Strengthen local govt: WB
Bangladesh needs to empower the local government institutions through administrative and fiscal decentralisation to achieve the upper-middle income status, said a new World Bank report.
The local government institutions in the country play a limited role in delivering services due to narrow decision-making and financial authority, lack of resources and staff, and weak capacity, it found.
The report styled “Local Government Public Financial Management System Assessment” was released yesterday at a seminar held at Amari Dhaka. The seminar was jointly organised by Policy Research Institute and the WB.
The local government’s spending is about 7 percent of the government’s total budget, whereas on average it is 19 percent in developing countries and 28 percent in developed nations.
The relatively low share of local government institution spending in government’s total expenditure indicates limited fiscal decentralisation, it added.
The country’s central government has huge power politically and financially, so it continues to be one of the least fiscally decentralised country, said Ahsan H Mansur, executive director of the PRI.
However, city corporations have better financing options.
“On the other hand, fiscal transfer is neither based on any legal mandate nor based on any formula to avoid any discrimination, which is a fundamental problem,” he added.
Dandan Chan, the WB’s acting country director for Bangladesh and Bhutan, said she has seen globally that the local government institutions are best placed for providing basic services such as education, healthcare, water supply and sanitation and ensuring local law and order.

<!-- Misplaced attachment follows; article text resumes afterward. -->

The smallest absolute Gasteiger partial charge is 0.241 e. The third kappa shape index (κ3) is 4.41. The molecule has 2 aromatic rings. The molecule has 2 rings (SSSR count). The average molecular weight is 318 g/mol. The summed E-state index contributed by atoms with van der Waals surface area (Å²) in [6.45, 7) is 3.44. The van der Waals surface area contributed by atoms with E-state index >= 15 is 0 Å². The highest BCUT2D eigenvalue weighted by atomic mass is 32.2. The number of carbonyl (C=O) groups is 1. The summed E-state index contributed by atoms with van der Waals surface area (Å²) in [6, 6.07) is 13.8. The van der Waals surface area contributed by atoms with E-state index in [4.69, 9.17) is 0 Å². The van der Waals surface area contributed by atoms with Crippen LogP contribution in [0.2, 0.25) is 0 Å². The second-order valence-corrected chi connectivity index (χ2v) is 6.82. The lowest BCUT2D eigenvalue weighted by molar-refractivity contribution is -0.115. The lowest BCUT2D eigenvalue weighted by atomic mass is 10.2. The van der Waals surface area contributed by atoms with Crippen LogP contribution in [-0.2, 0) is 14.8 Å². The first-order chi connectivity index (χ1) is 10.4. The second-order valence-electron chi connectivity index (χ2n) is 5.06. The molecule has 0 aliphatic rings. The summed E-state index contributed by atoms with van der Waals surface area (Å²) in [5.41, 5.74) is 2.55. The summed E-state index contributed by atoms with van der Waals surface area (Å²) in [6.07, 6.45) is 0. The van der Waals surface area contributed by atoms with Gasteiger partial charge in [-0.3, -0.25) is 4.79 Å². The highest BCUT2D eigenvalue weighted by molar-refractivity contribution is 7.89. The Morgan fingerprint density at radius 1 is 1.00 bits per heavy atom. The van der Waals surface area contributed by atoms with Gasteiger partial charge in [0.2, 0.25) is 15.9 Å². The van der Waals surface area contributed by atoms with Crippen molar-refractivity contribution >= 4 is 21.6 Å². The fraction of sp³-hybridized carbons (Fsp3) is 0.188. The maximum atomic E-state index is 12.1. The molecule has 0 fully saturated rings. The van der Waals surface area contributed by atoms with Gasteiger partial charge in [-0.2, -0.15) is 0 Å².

Through successive projects the WB has supported the decentralisation agenda of the countries, she added.
The report identified that the local government institutions of Bangladesh remain in weak capacities in planning and executing budgets, inadequate book keeping and financial reporting and so on.
They need to expand the use of IT in accounting system.
Some other recommendations include fiscal decentralisation, adequate staffing, strong monitoring capacity, improved understanding of budget, timely release of money and expanded revenue collection efforts.
Political commitment and reforms are needed, said Sultan Hafeez Rahman, former director general of Asian Development Bank.
“Autonomy of local government institutions is a major problem along with the resources to spend,” he said, while urging the central government to come up with a solution.
Roxana Quader, additional secretary to the local government division, agreed with the analysts. Though various reforms were brought about to decentralise the local government, much more needs to be done.
“The report nicely pointed out some problems, so the high authority would try to prioritise the recommendations to bring about a strong local government,” she added.
Reforms in public financial management (PFM) started in the 1990s based on technical assistance from donors, Mansur said. However, reforms did not come about as planned and a large gap remained. The PFM reforms gained some momentum in 2006. “The PFM can only solve the problems of awareness and transparency, so it can’t provide the real solution,” said Mohammad Muslim Chowdhury, comptroller and auditor general of Bangladesh.
He emphasised on fiscal decentralisation more than the PFM, reasoning that the local government’s strength would not be enhanced without the former. Sadiq Ahmed, vice-chairman of the PRI, also spoke.